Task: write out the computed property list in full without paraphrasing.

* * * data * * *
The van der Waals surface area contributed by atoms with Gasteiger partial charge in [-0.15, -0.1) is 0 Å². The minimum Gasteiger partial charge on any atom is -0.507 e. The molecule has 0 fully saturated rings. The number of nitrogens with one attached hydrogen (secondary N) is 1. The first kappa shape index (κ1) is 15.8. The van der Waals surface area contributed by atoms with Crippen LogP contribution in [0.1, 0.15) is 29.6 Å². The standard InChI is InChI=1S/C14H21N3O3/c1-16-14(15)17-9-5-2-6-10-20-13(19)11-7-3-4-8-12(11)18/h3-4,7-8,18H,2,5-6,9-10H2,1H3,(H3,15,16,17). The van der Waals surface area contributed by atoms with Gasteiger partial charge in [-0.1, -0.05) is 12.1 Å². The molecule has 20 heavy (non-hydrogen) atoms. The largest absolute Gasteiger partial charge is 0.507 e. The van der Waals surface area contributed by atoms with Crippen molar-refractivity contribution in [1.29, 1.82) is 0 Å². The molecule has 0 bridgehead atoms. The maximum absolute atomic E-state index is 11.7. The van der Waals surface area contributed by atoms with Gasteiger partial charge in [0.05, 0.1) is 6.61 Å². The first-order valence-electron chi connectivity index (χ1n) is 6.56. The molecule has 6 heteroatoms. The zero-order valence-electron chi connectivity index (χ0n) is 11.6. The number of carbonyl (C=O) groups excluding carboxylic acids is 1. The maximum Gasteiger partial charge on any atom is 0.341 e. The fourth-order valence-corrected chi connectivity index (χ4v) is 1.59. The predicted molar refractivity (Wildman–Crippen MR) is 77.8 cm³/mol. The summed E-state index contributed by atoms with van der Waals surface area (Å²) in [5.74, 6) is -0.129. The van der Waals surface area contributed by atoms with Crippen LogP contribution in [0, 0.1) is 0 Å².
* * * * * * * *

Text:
The van der Waals surface area contributed by atoms with Gasteiger partial charge in [-0.15, -0.1) is 0 Å². The minimum Gasteiger partial charge on any atom is -0.507 e. The molecule has 0 fully saturated rings. The number of nitrogens with one attached hydrogen (secondary N) is 1. The first kappa shape index (κ1) is 15.8. The van der Waals surface area contributed by atoms with Crippen LogP contribution in [0.1, 0.15) is 29.6 Å². The standard InChI is InChI=1S/C14H21N3O3/c1-16-14(15)17-9-5-2-6-10-20-13(19)11-7-3-4-8-12(11)18/h3-4,7-8,18H,2,5-6,9-10H2,1H3,(H3,15,16,17). The van der Waals surface area contributed by atoms with Gasteiger partial charge in [-0.1, -0.05) is 12.1 Å². The molecule has 20 heavy (non-hydrogen) atoms. The largest absolute Gasteiger partial charge is 0.507 e. The van der Waals surface area contributed by atoms with Crippen molar-refractivity contribution in [1.29, 1.82) is 0 Å². The molecule has 0 bridgehead atoms. The maximum absolute atomic E-state index is 11.7. The van der Waals surface area contributed by atoms with Gasteiger partial charge in [0.05, 0.1) is 6.61 Å². The first-order valence-electron chi connectivity index (χ1n) is 6.56. The molecule has 6 heteroatoms. The zero-order valence-electron chi connectivity index (χ0n) is 11.6. The number of carbonyl (C=O) groups excluding carboxylic acids is 1. The maximum Gasteiger partial charge on any atom is 0.341 e. The fourth-order valence-corrected chi connectivity index (χ4v) is 1.59. The predicted molar refractivity (Wildman–Crippen MR) is 77.8 cm³/mol. The summed E-state index contributed by atoms with van der Waals surface area (Å²) in [5.74, 6) is -0.129. The van der Waals surface area contributed by atoms with Crippen LogP contribution in [0, 0.1) is 0 Å².